نوآوری، شکستن قانون و اخلاق کارآفرینی
|کد مقاله||سال انتشار||تعداد صفحات مقاله انگلیسی||ترجمه فارسی|
|1616||2009||17 صفحه PDF||سفارش دهید|
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Publisher : Elsevier - Science Direct (الزویر - ساینس دایرکت)
Journal : Journal of Business Venturing, Volume 24, Issue 5, September 2009, Pages 448–464
This article examines a feature of the ethics of entrepreneurship that is infrequently directly discussed, viz., rule breaking. Entrepreneurs are widely said to engage in rule breaking. Many examples of this appear in popular and academic literature. But how may this be integrated into an account of the ethics of entrepreneurship? One response would be that when entrepreneurs break legal and moral rules then what they do is wrong and ought to be condemned. There is a great deal to be said for this rule model of entrepreneurial ethics. However, this view is also mistaken. Instead, this article defends a virtue-based account of the ethics of entrepreneurship in which certain instances of rule breaking, even if morally wrong, are nevertheless ethically acceptable and part of the creative destruction that entrepreneurs bring not only to the economy but also to morality.
نتیجه گیری انگلیسی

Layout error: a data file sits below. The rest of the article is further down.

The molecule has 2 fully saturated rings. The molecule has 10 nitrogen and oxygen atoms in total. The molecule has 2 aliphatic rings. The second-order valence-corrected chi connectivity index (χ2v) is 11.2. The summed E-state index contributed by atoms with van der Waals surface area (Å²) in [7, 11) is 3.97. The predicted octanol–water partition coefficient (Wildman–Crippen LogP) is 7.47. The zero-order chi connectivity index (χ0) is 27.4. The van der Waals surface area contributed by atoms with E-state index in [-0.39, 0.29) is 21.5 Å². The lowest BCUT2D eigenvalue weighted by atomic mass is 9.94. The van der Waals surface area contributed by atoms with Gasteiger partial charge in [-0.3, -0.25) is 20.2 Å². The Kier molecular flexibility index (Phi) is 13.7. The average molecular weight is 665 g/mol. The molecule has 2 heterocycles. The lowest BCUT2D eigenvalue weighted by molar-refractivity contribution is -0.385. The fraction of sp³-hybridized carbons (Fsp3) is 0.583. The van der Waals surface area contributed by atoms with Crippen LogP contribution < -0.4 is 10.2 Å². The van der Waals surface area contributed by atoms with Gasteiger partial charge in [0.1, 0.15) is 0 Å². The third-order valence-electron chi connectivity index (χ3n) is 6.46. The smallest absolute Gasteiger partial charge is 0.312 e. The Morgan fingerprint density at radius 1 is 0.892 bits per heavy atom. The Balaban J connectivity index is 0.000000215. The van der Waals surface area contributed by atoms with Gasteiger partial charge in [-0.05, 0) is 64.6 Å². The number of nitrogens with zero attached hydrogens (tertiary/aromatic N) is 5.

The upshot for an ethics of entrepreneurship is that our recognition of the preceding forms of behavior expands and deepens our views of the complexity of an entrepreneurial ethics. There is not a single rule or principle that gives unique answers to each situation they face. The appeal to various standard utilitarian or deontological theories of morality is of little help in such circumstances. Instead, entrepreneurs face situations in which there are plural norms, values, and virtues that may unresolvably conflict (e.g., dirty hands). Thus, the appeal for moral guidance in the form of a set of rules that will spell out the unique right or wrong thing to do is misdirected. No such guidance will, or can be, forthcoming (at least that can be justified). Sometimes entrepreneurs break moral rules and their actions should be condemned. They are morally wrong. Other times, in the kinds of cases I have illustrated, they may break moral rules and, since these actions are derivative from the kinds of virtues and actions that members of an entrepreneurial good life would engage in, they may be permitted or even praised. However, in these situations, given the nature of my argument, the demand for a moral justification of entrepreneurial rule breaking actions cannot be provided. The ethical questions entrepreneurs face cannot be viewed in a static context. The decisions or judgments they must make may alter the context so that what was wrong becomes right, what was false becomes true, and what was forbidden becomes forgiven. In acknowledged competitive situations (commercial or political), some forms of deception are permitted, though not required. The strict truth may not be obligatory. Even some forms of tricksterism are permitted. In this setting, the innovation and creative destruction associated with entrepreneurialism should be viewed as applying not only to products and services, but also to morality and the good life. Entrepreneurs are change agents in the former, as well as in the latter areas. Accordingly, traditional moral theory is analogous to neo-classical economic theory in not creating a space for moral change. The disruption or creative destruction that entrepreneurs introduce applies both to economics and to morality. The implication is that some version of virtue theory must be part of an account of an ethics of entrepreneurship. In this theory success plays an important role, as what the entrepreneur can bring off. This does not mean, to repeat, that there is a set of rules/principles that entrepreneurs can be taught or learn that will instruct them on what to do in the situations they will meet. Nor does this imply that entrepreneurs need only consider egoistic or utilitarian consequences. Instead, their decisions should be those that derive from the virtues compatible with the kind of good life we wish to instill. Among the reasons I have noted in the preceding sections that condition and guide entrepreneurial decision making are the fact that the result of breaking the rules does not seriously harm other people, that it helps fulfill one's life projects, that others knowledgeably participate in situations where the rule breaking may go against them, and that such actions accord with similar actions of entrepreneurial role models. These reasons, I suggest, flow out of the virtues an entrepreneur would have as a member of a flourishing society in which entrepreneurship (and innovation) was esteemed. There are four additional features of this complexity. First, the rule-breaking aspect of entrepreneurship is not something that characterizes each and every entrepreneurial act. Instead, this occurs in exceptional situations. But as such it indicates the limits of the everyday behaviors of entrepreneurs. The virtues by which entrepreneurs (and the rest of us) operate give rise to rules (moral, conventional, and legal) by which people should regularly act (cf. Bhide and Stevenson). For entrepreneurs to know what to do, in most cases, it would be to appeal to such virtues and their rules. However, their innovative actions arise when these rules become ossified (Etzioni), are poorly fitted to new situations, block significant beneficial projects, etc. This paper has focused on this rule-breaking aspect that is crucial to entrepreneurship, rather than the guidelines entrepreneurs might (and should) follow in their daily activities. Second, since some people are much more rule-bound than others, there are clearly limits to the extent to which those individuals can engage in entrepreneurship under the present description of “rule breaking.” Educators, organizational leaders, and societal leaders face a considerable challenge in encouraging people to follow through on their creative or innovative ideas. To do this is to build a base of confidence in each person that they can succeed. As others have noted, an important aspect of this is eliminating various overwhelming implications of failure. Some of these are of a moral nature, i.e. one is not morally disreputable if one has tried and failed to develop some project. Just as others have spoken about the extent to which people are cognitively bounded when it comes to morality, the fact that people are also motivationally and morally bounded affects the nature and extent of the entrepreneurial roles they may play. Third, an extremely important question generated by the preceding discussion concerns how one creates an organization in which people are encouraged to be entrepreneurial, together with its notions of innovation and rule breaking, while avoiding, at the same time, encouraging people to act in ways that run afoul of Sarbanes–Oxley and the Federal Sentencing Guidelines, as well as the company's own set of values. There is, obviously, another very great tension here between entrepreneurship and organizational legal liability. If an organization wants to avoid increased penalties under the Federal Sentencing Guidelines, it must be extremely clear and consistent on what are its rules, what are their levels of priority, as well as when forgiveness or clemency will never be forthcoming. In short, the rule-breaking aspect of entrepreneurship must will be hemmed in and redirected to areas less threatening to the legal liability of the organization. To encourage the entrepreneurial aspect of the organization will be to permit, encourage, and foster challenges to current mindsets, rules, and procedures. One result will be that the attempt to draw boundaries around this questioning will itself be challenged. Such an organization must have a higher tolerance for chaos than rule-bound bureaucracies. Fourth, the present view means that teaching business ethics and the ethics of entrepreneurship are rendered more, not less, difficult. Along these lines, I can only second the following comments that Badaracco and Webb have made on this topic: “the task of teaching business ethics will become more difficult… because teachers will have to tread a fine line between being usefully realistic, on the one hand, and further encouraging cynicism, pessimism, and the sleazy sorts of behavior that they hope young managers and organizations will avoid” (Badaracco and Webb, 1995: 25). In conclusion, this paper has focused on one aspect of the ethics of entrepreneurship, viz, that aspect that deals with innovation and some forms of the rule breaking it involves. Though this aspect of entrepreneurship is frequently mentioned, it is rarely focused on, at least by ethicists, since the most straightforward response would seem to be, in moral contexts, to dismiss it as immoral. On the contrary, I have argued, focusing on this attribute of entrepreneurship opens up a more complex and valuable view of the ethical challenges entrepreneurs are faced with and of our own view of morality.20